14. A method for preventing clogging of a spray nozzle on a container which comprises the steps of: providing a cap having a hollow, truncated cone-shaped member with a first end defining an orifice and a second end defining a periphery, wherein the orifice is dimensioned to selectively receive the spray nozzle therethrough to create a fluid-tight seal with the container, a panel having a flat surface bounded by a perimeter, and an intermediate section interconnecting the periphery of the cone-shaped member with the perimeter of the panel to create a fluid chamber therebetween, wherein the orifice of the cone-shaped member is located between the panel and the periphery of the cone-shaped member; positioning the cap in an upright orientation; introducing a fluid in the chamber for movement therein between a first location and a second location, with said fluid in the second location when the cap is in the upright orientation, wherein the fluid is held in the chamber between the cone-shaped member and the intermediate section to distance the spray nozzle from the fluid in the second location; securing the cap to the container by passing the spray nozzle of the container through the orifice of the cap and engaging the container with the orifice to create a fluid-tight seal therebetween; and moving the cap and container to an inverted orientation, with said fluid moving to the first location when the cap is in the inverted orientation, with said spray nozzle being submerged in the fluid in the first location.

15. A method as recited in claim 14 further comprising the step of: returning the container and cap to the upright orientation, with said fluid moving to the second position to distance the spray nozzle from the fluid for removal of the cap from the spray nozzle; and removing the cap from the spray nozzle.

16. A method as recited in claim 14 wherein the orifice of the cone-shaped member is defined by a perimeter “Po” and the container includes a structure defined by a perimeter “Pc”, wherein “Po” is approximately equal to “Pc” to establish an interference fit for the fluid-tight seal between the orifice of the cone-shaped member and the container.

17. A method as recited in claim 14 wherein, with the fluid in the first location, the fluid is held between the panel and the intermediate section.

18. A method as recited in claim 14 wherein the fluid is water.

19. A method as recited in claim 14 wherein the fluid is a solvent.

20. A method as recited in claim 14 wherein the spray nozzle is used with an aerosol.

Description:

FIELD OF THE INVENTION

The present invention pertains generally to devices for capping spray nozzles and methods of using such devices. More particularly, the present invention pertains to container caps that prevent spray nozzle residue from drying and causing clogging of the spray nozzle. The present invention is particularly, but not exclusively, useful as a clogging prevention device that submerges a spray nozzle in a fluid in an inverted orientation, and that holds the fluid at a distance from the spray nozzle in an upright orientation to allow for removal from the spray nozzle before spraying.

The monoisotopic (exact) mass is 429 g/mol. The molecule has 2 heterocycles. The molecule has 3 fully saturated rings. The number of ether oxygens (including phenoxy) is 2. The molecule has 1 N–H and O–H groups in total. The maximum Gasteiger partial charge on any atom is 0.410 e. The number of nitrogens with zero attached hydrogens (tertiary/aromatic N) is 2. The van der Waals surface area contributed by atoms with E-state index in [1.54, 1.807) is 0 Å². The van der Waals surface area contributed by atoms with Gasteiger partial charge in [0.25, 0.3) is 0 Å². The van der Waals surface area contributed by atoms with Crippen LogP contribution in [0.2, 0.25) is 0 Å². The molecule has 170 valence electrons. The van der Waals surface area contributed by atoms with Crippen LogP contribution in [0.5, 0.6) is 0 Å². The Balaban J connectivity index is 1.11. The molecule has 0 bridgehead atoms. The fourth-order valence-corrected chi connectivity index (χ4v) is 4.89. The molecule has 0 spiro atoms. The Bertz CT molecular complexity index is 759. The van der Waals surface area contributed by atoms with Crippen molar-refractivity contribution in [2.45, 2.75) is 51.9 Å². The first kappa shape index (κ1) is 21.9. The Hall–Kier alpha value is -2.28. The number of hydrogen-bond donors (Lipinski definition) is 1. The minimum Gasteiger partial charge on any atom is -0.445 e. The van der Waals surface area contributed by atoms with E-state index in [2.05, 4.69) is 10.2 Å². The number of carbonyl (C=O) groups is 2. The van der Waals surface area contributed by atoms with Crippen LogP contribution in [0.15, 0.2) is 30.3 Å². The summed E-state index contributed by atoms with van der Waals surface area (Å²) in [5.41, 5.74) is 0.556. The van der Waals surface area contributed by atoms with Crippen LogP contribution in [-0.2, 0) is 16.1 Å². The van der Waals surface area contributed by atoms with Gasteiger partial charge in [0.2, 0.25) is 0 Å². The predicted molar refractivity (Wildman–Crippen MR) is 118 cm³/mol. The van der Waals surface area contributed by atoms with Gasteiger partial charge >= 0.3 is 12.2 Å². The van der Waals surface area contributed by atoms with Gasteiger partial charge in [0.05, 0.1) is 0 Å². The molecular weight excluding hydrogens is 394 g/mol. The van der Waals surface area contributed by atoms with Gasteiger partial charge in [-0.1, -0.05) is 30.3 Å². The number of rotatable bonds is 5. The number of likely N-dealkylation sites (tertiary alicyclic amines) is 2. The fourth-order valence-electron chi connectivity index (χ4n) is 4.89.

BACKGROUND OF THE INVENTION

For convenience, many fluid products are held in containers and dispensed from spray nozzles. Spray nozzles are of particular utility for fluid products that are sticky or otherwise not optimal for handling, such as paint and hair spray. For these products, aerosol or pump-powered spray nozzles are typically used.

While nozzles are intended to facilitate the use of certain spray-applied fluid products, they often become clogged. Specifically, residue left on the nozzle from the fluid product may dry out or congeal on the spray nozzle. This residue can clog the nozzle to prevent proper dispensing of the fluid product. For instance, the clog may block the spray nozzle completely, or it may significantly alter the spray direction. In either case, continued use of the fluid product may be rendered impossible.

In light of the above, it is an object of the present invention to provide a device and method for preventing clogging of a spray nozzle. Another object of the present invention is to provide a cap for a spray nozzle container that submerges the nozzle in a fluid to prevent the nozzle from becoming clogged. Still another object of the present invention is to provide a cap to submerge a spray nozzle in fluid in a first orientation, while distancing the spray nozzle from the fluid in a second orientation. Yet another object of the present invention is to provide a fluid chamber that is selectively connected to the container for submerging a spray nozzle. It is another object of the present invention to provide a spray nozzle clogging prevention device and method that is easy to implement, cost effective and simple to use.